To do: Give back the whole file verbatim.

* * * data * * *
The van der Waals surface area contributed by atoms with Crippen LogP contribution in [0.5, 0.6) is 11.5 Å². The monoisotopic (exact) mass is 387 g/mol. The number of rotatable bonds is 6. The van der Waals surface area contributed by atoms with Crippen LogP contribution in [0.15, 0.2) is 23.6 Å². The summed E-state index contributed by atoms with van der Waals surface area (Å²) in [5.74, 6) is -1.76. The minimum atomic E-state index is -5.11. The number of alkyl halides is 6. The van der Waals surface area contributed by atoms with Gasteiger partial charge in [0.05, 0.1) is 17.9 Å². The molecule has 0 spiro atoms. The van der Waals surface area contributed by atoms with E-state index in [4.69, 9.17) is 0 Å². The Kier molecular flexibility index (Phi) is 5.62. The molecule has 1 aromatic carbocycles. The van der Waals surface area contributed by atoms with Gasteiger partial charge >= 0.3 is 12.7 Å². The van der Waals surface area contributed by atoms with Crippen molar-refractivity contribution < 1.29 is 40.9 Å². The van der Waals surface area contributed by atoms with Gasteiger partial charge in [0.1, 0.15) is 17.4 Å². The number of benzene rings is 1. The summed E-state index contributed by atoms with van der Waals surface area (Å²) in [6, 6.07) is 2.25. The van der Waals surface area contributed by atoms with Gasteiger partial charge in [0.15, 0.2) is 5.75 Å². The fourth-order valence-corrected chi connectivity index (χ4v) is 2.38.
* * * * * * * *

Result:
The van der Waals surface area contributed by atoms with Crippen LogP contribution in [0.5, 0.6) is 11.5 Å². The monoisotopic (exact) mass is 387 g/mol. The number of rotatable bonds is 6. The van der Waals surface area contributed by atoms with Crippen LogP contribution in [0.15, 0.2) is 23.6 Å². The summed E-state index contributed by atoms with van der Waals surface area (Å²) in [5.74, 6) is -1.76. The minimum atomic E-state index is -5.11. The number of alkyl halides is 6. The van der Waals surface area contributed by atoms with Gasteiger partial charge in [0.05, 0.1) is 17.9 Å². The molecule has 0 spiro atoms. The van der Waals surface area contributed by atoms with E-state index in [4.69, 9.17) is 0 Å². The Kier molecular flexibility index (Phi) is 5.62. The molecule has 1 aromatic carbocycles. The van der Waals surface area contributed by atoms with Gasteiger partial charge >= 0.3 is 12.7 Å². The van der Waals surface area contributed by atoms with Crippen molar-refractivity contribution < 1.29 is 40.9 Å². The van der Waals surface area contributed by atoms with Gasteiger partial charge in [0.1, 0.15) is 17.4 Å². The number of benzene rings is 1. The summed E-state index contributed by atoms with van der Waals surface area (Å²) in [6, 6.07) is 2.25. The van der Waals surface area contributed by atoms with Gasteiger partial charge in [0.15, 0.2) is 5.75 Å². The fourth-order valence-corrected chi connectivity index (χ4v) is 2.38.